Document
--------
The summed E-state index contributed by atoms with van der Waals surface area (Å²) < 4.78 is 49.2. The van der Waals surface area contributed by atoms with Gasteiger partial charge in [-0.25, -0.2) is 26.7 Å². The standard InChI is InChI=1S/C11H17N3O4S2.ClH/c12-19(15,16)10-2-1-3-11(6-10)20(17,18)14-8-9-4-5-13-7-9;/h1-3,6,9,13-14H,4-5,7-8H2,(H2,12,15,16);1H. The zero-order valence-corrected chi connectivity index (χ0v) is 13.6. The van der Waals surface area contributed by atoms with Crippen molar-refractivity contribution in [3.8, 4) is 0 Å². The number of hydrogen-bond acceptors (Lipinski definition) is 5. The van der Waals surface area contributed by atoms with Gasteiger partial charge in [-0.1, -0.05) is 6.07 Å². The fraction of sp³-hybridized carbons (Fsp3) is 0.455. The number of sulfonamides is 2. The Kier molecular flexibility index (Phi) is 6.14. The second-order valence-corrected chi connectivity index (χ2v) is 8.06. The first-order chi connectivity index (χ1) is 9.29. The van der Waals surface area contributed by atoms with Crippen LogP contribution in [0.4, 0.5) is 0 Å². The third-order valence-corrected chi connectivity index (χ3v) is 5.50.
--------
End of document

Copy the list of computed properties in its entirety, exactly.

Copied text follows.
The summed E-state index contributed by atoms with van der Waals surface area (Å²) < 4.78 is 49.2. The van der Waals surface area contributed by atoms with Gasteiger partial charge in [-0.25, -0.2) is 26.7 Å². The standard InChI is InChI=1S/C11H17N3O4S2.ClH/c12-19(15,16)10-2-1-3-11(6-10)20(17,18)14-8-9-4-5-13-7-9;/h1-3,6,9,13-14H,4-5,7-8H2,(H2,12,15,16);1H. The zero-order valence-corrected chi connectivity index (χ0v) is 13.6. The van der Waals surface area contributed by atoms with Crippen molar-refractivity contribution in [3.8, 4) is 0 Å². The number of hydrogen-bond acceptors (Lipinski definition) is 5. The van der Waals surface area contributed by atoms with Gasteiger partial charge in [-0.1, -0.05) is 6.07 Å². The fraction of sp³-hybridized carbons (Fsp3) is 0.455. The number of sulfonamides is 2. The Kier molecular flexibility index (Phi) is 6.14. The second-order valence-corrected chi connectivity index (χ2v) is 8.06. The first-order chi connectivity index (χ1) is 9.29. The van der Waals surface area contributed by atoms with Crippen LogP contribution in [0.4, 0.5) is 0 Å². The third-order valence-corrected chi connectivity index (χ3v) is 5.50.